> ago. They put the dates that it was roasted on the bins. This stuff is
> REALLY good.
>
> I would give Starbucks a "7" on a scale of 1-10 and the Whole Foods
> Sulawesi an 8.5. Excellent taste.
>
> I didn't care so much for their Mexican that they gave me a little
> sample cup of, while I was there, but that's likely an individual taste
> preference thing.
>
>
>
> --
> Coffee Lover
>
> http://groups.yahoo.com/group/Coffee_/
> http://pleasehelpjennifer.com/



  
Date: 10 Nov 2006 13:57:50
From:
Subject: Re: Whole Foods
In alt.coffee, Heat + Beans <heatgunroast@gmail.com > wrote:
> I'm glad to hear your report, because I can't think of
> any reason why their coffee (if carefully selected!) shouldn't be very
> good.

Indeed it is very good.


I have too much fun roasting my own, but Whole Foods would
> certainly be someplace I'd try.

I get my coffee there if I run outof green to roast. It is
surprisingly good.


   
Date: 10 Nov 2006 14:55:33
From: Coffee Lover Girl
Subject: Re: Whole Foods
EskWIRED@spamblock.panix.com wrote :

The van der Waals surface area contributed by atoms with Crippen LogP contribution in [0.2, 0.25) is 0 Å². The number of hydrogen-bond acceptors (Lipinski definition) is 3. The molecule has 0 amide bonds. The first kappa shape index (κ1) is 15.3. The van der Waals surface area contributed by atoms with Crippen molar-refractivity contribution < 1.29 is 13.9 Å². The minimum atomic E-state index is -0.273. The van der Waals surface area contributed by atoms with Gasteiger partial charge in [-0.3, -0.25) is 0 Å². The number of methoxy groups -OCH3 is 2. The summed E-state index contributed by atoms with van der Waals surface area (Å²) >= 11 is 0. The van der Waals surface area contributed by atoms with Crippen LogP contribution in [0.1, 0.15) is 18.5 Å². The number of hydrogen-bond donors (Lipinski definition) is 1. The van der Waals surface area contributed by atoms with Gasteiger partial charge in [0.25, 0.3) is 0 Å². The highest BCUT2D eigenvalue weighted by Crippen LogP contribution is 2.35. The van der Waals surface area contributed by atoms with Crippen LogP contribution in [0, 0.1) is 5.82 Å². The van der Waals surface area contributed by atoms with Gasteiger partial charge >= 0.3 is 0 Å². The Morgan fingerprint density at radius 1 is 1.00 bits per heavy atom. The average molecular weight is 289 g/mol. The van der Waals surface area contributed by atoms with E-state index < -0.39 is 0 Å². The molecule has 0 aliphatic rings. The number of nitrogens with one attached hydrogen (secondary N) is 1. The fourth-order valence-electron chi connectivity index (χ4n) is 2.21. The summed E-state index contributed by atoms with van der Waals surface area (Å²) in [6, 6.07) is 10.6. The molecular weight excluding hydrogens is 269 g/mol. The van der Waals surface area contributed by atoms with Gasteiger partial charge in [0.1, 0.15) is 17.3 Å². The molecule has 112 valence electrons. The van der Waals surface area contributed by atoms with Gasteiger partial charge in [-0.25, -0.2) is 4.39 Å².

> In alt.coffee, Heat + Beans <heatgunroast@gmail.com> wrote:
>> I'm glad to hear your report, because I can't think of
>> any reason why their coffee (if carefully selected!) shouldn't be
very
>> good.
>
> Indeed it is very good.
>
>
> I have too much fun roasting my own, but Whole Foods would
>> certainly be someplace I'd try.
>
> I get my coffee there if I run outof green to roast. It is
> surprisingly good.
>


Try WF's Sulawesi. It has flavors in it and depth of flavor, that I've
rarely tasted before.


--
Coffee Lover

http://groups.yahoo.com/group/Coffee_/
http://pleasehelpjennifer.com/


  
Date: 08 Nov 2006 20:33:00
From: Coffee Lover Girl
Subject: Re: Whole Foods
"Heat + Beans" <heatgunroast@gmail.com > wrote :

> I shop at one of three local Whole Foods a couple of times a week.
> Each has its roaster going much of the time, and I typically see a
> few roasts that are very appealing (and others that seem really
> ridiculous). I'm glad to hear your report, because I can't think of
> any reason why their coffee (if carefully selected!) shouldn't be
> very good. I have too much fun roasting my own, but Whole Foods
> would certainly be someplace I'd try. Plus, there'd be no problem
> buying small amounts that you'd want to put together in a blend.
> tin
>

I thoroughly enjoyed the Sulawesi I brewed in the Technivorm 741 from
them today. Very yummy.

And the other poster who complained of over roasted beans? I've heard
that said about Starbucks too and it just sounds like someone with
different tastes, possibly for sour grapes?

What do these people like, green barely roasted beans?

--
Coffee Lover

http://groups.yahoo.com/group/Coffee_/
http://pleasehelpjennifer.com/